After weeks of emotional and mental anguish that I allowed that letter to cause me, I decided that my 25 year goal of becoming a professor wasn’t the only way to keep my critical race, critical food, and critical vegan studies research, writing, and activism alive.  I had to remind myself that I had successfully put together the first Sistah Vegan Conference in fall 2013 and received a lot of emails from people who said the event really shifted their consciousness; the event was not affiliated with any university at all.  In addition, even though one of my main mentors had decided that they didn’t want to support me, I also had to remind myself of the many mentors who have supported me and found my way of engaging in research and activism, beneficial. I nearly let that email from this one mentor make me forget about all the other mentors who have supported me, including Carol J Adams, Psyche Williams Forson, Bryant Terry, DJ Cavem, Zenju Earthlyn Manuel, Kwanda and James Ford, Riche Richardson,  David Leonard, Martin Rowe , Lauren Ornelas, Katherine McKitrrick and Carolyn Finney to name a few.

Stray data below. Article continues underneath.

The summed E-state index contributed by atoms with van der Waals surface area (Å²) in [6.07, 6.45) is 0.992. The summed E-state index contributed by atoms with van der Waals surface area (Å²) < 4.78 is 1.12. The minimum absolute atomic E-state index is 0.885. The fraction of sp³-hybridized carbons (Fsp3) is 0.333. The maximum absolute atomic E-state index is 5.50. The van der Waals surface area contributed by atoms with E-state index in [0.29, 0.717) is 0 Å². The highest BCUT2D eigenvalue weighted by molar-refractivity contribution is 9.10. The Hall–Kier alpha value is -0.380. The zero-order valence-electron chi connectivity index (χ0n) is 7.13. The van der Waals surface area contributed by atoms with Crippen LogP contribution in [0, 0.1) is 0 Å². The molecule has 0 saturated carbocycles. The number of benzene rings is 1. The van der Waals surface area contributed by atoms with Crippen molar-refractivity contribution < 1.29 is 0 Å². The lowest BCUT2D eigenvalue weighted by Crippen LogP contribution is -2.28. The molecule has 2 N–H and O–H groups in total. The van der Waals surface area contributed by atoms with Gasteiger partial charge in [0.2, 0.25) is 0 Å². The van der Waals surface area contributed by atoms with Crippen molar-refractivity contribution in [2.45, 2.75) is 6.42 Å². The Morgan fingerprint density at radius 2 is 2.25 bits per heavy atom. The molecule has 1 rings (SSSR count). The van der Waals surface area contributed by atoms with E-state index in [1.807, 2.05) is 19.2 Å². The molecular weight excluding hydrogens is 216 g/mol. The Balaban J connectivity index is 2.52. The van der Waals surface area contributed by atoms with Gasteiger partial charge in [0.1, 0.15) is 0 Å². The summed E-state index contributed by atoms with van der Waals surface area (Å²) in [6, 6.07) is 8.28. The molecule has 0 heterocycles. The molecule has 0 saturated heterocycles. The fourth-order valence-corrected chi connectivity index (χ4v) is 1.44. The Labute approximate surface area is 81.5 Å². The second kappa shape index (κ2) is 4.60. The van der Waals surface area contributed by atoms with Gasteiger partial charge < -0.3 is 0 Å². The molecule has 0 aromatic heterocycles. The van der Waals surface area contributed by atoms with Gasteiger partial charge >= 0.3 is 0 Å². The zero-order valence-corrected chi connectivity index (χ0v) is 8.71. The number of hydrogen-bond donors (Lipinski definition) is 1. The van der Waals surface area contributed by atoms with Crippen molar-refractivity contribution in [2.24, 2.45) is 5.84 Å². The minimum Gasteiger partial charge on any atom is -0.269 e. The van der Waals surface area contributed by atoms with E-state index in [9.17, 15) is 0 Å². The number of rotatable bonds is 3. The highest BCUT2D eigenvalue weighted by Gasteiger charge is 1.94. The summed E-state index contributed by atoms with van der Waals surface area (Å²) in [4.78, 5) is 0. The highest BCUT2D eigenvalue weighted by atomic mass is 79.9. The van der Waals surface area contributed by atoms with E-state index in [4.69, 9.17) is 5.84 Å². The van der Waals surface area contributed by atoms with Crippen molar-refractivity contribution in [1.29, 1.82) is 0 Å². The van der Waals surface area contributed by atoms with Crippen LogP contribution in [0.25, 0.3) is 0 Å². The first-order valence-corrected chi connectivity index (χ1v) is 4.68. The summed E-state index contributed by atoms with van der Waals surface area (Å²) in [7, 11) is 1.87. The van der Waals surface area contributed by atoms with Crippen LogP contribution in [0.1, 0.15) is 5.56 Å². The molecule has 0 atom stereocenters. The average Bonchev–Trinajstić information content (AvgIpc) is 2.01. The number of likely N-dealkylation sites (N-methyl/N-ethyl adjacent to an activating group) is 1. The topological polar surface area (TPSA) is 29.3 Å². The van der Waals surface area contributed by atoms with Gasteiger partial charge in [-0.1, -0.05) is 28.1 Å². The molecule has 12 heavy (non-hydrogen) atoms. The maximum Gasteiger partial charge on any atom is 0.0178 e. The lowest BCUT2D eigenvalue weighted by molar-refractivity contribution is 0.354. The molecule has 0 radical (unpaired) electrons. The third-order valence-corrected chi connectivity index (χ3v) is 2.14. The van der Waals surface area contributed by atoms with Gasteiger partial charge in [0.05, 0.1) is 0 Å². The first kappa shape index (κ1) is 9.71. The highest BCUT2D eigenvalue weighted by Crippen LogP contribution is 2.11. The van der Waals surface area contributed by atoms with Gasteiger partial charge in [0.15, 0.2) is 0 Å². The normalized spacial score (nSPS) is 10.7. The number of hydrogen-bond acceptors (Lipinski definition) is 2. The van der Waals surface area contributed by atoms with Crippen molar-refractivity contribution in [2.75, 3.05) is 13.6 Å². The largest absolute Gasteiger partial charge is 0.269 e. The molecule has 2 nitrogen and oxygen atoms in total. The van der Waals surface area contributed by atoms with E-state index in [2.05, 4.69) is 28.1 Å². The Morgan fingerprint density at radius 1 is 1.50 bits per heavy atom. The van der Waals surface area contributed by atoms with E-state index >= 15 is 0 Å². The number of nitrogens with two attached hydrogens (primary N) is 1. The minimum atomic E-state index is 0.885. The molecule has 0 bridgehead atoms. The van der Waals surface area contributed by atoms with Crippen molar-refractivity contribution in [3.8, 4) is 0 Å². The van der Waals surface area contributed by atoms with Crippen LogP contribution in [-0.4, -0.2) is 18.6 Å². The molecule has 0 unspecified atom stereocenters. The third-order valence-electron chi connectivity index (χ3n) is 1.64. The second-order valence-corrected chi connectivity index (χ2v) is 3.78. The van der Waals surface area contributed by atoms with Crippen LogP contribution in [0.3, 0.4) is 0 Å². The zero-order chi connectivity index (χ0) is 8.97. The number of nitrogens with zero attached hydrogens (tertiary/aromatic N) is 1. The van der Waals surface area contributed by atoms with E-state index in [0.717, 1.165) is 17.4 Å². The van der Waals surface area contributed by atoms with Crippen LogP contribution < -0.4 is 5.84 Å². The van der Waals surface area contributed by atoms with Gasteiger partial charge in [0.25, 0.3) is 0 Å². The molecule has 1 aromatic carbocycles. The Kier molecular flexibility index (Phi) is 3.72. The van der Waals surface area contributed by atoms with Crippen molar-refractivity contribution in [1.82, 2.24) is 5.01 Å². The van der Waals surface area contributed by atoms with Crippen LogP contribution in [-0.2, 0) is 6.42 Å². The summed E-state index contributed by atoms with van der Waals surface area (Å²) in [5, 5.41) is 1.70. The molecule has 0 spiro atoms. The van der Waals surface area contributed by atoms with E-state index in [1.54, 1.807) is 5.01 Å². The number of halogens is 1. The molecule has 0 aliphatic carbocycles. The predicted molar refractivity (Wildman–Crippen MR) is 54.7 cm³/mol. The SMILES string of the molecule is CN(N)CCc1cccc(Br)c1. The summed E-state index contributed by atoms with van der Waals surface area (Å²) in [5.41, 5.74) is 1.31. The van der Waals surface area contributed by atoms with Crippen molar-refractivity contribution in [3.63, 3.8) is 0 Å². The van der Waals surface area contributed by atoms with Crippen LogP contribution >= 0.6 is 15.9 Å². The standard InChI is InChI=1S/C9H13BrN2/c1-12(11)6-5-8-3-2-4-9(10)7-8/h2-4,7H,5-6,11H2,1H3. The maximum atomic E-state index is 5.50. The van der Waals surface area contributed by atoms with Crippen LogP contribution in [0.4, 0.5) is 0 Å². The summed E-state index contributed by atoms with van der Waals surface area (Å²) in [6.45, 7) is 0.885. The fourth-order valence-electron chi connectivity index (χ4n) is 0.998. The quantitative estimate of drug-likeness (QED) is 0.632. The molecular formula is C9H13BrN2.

So, what was the lesson learned? Not everyone will experience my way of doing things as professional or intellectually rigorous. And sometimes even those that we thought were our mentors and that we trusted may also no longer want to support our vision or our way of doing things. And you know what? That is okay.   Over the past eight months, I have tried to transition into making the Sistah Vegan Project my full time work while keeping these things in mind.